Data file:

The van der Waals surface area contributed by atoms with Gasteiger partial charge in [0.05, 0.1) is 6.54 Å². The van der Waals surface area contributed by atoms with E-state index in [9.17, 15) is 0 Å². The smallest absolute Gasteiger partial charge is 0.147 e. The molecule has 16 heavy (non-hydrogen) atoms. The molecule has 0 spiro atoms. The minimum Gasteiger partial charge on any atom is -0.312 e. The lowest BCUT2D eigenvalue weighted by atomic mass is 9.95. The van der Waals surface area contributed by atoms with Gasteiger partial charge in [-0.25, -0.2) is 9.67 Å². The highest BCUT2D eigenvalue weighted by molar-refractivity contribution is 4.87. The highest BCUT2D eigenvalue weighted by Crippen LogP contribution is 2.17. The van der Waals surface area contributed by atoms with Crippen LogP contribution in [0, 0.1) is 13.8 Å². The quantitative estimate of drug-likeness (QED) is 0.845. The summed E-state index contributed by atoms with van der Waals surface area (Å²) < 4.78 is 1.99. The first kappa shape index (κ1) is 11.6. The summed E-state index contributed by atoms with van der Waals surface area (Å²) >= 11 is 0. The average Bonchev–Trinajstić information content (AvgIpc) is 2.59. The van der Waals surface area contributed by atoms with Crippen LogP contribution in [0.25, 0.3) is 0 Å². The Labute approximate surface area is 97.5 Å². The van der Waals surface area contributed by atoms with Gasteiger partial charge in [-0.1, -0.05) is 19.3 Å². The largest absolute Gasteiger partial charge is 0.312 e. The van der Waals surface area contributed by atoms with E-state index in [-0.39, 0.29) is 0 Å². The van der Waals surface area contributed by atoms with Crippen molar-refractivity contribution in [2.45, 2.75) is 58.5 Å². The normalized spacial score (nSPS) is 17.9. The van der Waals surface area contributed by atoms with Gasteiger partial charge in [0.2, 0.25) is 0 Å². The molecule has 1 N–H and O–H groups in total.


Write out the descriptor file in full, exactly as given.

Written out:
The van der Waals surface area contributed by atoms with Gasteiger partial charge in [0.05, 0.1) is 6.54 Å². The van der Waals surface area contributed by atoms with E-state index in [9.17, 15) is 0 Å². The smallest absolute Gasteiger partial charge is 0.147 e. The molecule has 16 heavy (non-hydrogen) atoms. The molecule has 0 spiro atoms. The minimum Gasteiger partial charge on any atom is -0.312 e. The lowest BCUT2D eigenvalue weighted by atomic mass is 9.95. The van der Waals surface area contributed by atoms with Gasteiger partial charge in [-0.25, -0.2) is 9.67 Å². The highest BCUT2D eigenvalue weighted by molar-refractivity contribution is 4.87. The highest BCUT2D eigenvalue weighted by Crippen LogP contribution is 2.17. The van der Waals surface area contributed by atoms with Crippen LogP contribution in [0, 0.1) is 13.8 Å². The quantitative estimate of drug-likeness (QED) is 0.845. The summed E-state index contributed by atoms with van der Waals surface area (Å²) < 4.78 is 1.99. The first kappa shape index (κ1) is 11.6. The summed E-state index contributed by atoms with van der Waals surface area (Å²) >= 11 is 0. The average Bonchev–Trinajstić information content (AvgIpc) is 2.59. The van der Waals surface area contributed by atoms with Crippen LogP contribution in [0.25, 0.3) is 0 Å². The Labute approximate surface area is 97.5 Å². The van der Waals surface area contributed by atoms with Gasteiger partial charge in [-0.1, -0.05) is 19.3 Å². The largest absolute Gasteiger partial charge is 0.312 e. The van der Waals surface area contributed by atoms with E-state index in [-0.39, 0.29) is 0 Å². The van der Waals surface area contributed by atoms with Crippen molar-refractivity contribution in [2.45, 2.75) is 58.5 Å². The normalized spacial score (nSPS) is 17.9. The van der Waals surface area contributed by atoms with Gasteiger partial charge in [0.2, 0.25) is 0 Å². The molecule has 1 N–H and O–H groups in total.